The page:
How to support an elderly person on Valentine's Day

Valentine's may be difficult for an older person for many reasons. For those who live alone or far away from family, Valentine's day could bring up feelings of isolation and loneliness. Some may have lost their spouse, and find it to be a painful reminder that their loved one is gone. Or, they may have never married, and feel grief for a part of life they didn't get to experience.

Understanding loss in later life
According to research, Women are almost twice as likely to experience loss than men. This is because on average, women's life expectancy is longer, and there is a greater chance that a woman will be younger than her husband. 5% of men and 14% of women between the ages of 65-69 are widowed. This increases to 36% of men and 77% of women for those over 85 years old.

However, while we usually think of romance on Valentine's day, it's not just a day for couples. Originally it marked an annual feast in celebration of St. Valentine - a martyred Roman Saint from the 3rd-century. Over time, Valentine's Day has become a day to celebrate all forms of friendship and affection - from family and friends, to neighbours and pets.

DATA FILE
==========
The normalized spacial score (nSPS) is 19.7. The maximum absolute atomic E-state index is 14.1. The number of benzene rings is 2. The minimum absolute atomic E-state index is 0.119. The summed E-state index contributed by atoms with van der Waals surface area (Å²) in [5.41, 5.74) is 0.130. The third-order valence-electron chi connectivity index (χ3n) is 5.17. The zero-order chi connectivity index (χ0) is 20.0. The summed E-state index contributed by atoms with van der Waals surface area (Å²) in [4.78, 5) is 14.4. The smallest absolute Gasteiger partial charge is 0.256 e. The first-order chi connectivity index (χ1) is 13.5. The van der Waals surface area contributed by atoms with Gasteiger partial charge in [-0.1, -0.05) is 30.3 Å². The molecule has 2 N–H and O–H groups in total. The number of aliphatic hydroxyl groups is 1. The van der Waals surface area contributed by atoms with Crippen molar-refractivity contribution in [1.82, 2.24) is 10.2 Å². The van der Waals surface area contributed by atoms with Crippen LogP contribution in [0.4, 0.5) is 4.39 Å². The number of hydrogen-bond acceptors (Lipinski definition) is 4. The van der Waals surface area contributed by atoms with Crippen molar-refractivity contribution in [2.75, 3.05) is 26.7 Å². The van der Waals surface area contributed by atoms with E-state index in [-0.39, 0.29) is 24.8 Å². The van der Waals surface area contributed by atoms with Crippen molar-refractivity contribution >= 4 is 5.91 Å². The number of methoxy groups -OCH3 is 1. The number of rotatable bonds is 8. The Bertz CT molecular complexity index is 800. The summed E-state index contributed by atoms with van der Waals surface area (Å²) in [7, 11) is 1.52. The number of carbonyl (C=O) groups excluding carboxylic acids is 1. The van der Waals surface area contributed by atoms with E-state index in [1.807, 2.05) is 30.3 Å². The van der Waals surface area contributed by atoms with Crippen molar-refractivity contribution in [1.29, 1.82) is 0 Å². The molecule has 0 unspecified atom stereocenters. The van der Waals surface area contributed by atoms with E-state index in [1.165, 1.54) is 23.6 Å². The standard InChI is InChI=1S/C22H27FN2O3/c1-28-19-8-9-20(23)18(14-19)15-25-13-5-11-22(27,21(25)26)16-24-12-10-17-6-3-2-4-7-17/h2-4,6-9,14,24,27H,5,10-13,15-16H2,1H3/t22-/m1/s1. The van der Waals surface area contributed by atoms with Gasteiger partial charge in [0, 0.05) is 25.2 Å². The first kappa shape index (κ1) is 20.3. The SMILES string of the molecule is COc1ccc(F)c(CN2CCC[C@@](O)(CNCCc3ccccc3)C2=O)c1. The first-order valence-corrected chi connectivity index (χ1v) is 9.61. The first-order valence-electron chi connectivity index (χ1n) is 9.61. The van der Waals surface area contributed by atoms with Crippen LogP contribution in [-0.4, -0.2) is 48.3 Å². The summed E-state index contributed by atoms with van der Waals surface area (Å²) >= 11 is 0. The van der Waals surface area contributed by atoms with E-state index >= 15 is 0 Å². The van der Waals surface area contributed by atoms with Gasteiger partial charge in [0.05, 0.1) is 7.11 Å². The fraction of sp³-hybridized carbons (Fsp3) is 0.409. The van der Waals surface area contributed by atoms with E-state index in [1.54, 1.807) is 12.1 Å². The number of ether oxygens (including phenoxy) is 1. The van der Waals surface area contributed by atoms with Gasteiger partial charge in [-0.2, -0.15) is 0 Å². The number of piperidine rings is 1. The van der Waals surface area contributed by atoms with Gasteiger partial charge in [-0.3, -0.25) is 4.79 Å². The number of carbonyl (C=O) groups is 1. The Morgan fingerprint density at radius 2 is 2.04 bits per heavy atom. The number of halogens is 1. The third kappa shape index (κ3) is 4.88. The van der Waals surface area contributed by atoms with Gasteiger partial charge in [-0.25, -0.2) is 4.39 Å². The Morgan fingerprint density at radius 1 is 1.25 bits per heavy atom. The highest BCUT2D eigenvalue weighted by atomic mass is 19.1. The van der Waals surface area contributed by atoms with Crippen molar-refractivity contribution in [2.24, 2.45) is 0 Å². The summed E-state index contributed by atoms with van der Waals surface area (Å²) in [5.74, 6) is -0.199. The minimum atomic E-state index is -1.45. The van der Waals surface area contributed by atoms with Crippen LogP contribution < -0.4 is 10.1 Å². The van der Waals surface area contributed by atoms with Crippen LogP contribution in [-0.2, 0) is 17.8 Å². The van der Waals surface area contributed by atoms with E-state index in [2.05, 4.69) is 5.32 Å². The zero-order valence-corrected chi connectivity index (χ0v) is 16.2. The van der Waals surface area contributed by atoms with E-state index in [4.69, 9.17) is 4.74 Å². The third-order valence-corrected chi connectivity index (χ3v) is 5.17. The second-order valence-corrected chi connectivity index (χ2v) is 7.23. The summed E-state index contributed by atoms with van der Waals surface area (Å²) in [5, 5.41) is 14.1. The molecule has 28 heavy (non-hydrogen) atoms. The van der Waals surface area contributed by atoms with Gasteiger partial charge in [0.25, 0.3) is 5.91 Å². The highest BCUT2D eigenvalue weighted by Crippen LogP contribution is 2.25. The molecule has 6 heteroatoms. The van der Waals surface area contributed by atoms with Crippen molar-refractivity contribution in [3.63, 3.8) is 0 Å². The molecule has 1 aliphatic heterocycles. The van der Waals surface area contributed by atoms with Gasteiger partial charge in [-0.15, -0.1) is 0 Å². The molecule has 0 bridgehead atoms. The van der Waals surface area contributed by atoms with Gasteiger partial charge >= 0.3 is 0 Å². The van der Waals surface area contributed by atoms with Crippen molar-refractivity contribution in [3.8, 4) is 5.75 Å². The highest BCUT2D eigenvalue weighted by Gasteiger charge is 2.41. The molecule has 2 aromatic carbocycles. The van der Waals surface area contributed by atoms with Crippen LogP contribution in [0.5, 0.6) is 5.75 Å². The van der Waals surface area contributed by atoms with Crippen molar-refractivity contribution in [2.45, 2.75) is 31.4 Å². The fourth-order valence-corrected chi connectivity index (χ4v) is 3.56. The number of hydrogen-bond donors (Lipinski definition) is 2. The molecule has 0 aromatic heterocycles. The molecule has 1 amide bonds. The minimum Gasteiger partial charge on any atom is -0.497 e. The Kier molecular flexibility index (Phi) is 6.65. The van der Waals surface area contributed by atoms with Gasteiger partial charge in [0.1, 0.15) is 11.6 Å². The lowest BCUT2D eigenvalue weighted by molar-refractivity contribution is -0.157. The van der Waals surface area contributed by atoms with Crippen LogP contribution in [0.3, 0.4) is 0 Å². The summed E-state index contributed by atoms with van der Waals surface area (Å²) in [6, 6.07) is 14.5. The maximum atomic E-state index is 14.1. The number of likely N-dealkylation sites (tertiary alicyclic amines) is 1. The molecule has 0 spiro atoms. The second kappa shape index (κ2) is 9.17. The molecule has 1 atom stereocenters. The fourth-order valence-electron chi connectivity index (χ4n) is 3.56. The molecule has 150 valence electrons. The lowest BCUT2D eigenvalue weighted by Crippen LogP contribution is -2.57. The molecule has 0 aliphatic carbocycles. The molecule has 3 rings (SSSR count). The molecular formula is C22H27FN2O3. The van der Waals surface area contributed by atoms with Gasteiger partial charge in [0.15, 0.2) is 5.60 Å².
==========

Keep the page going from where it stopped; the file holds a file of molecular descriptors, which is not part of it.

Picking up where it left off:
If you're supporting someone on Valentine's day this year, we've shared ideas for how to celebrate, and advice on how to help those who may find the day tough.

Have a discussion with those closest
If you're worried about how an older person will feel on Valentine's day, or are unsure if planning something on the day could bring up painful emotions, it can really help to talk it out with the wider family.

Likewise, if you're a carer, don't be afraid to ask the family about the best way to spend the day. They may have some traditions such as lighting a candle or laying flowers, and will be able to let you know if there is anything you should be aware of that could cause distress.

Remember, on the flip side, an older person may not want to mark the day at all, and may consider it the same as any other day.

Encourage 'self-care'
Grief and loneliness doesn't just have an impact on how we feel mentally - it can take its toll on us physically too. Older people experiencing negative emotions can become exhausted, lose their appetite, and lack the motivation to get out and about.

This Valentine's day could be an opportunity to encourage an older person to put themselves first. This could mean setting some time aside for you both to do something they enjoy, such as -

Going to a bookshop to pick a new book
Ordering their favourite takeaway meal or going to a much loved restaurant or pub,
Booking a blow dry at their hairdressers, or a shave or trim as the barbers
Having an aromatherapy session
Sketching or painting
Relaxing with some calming music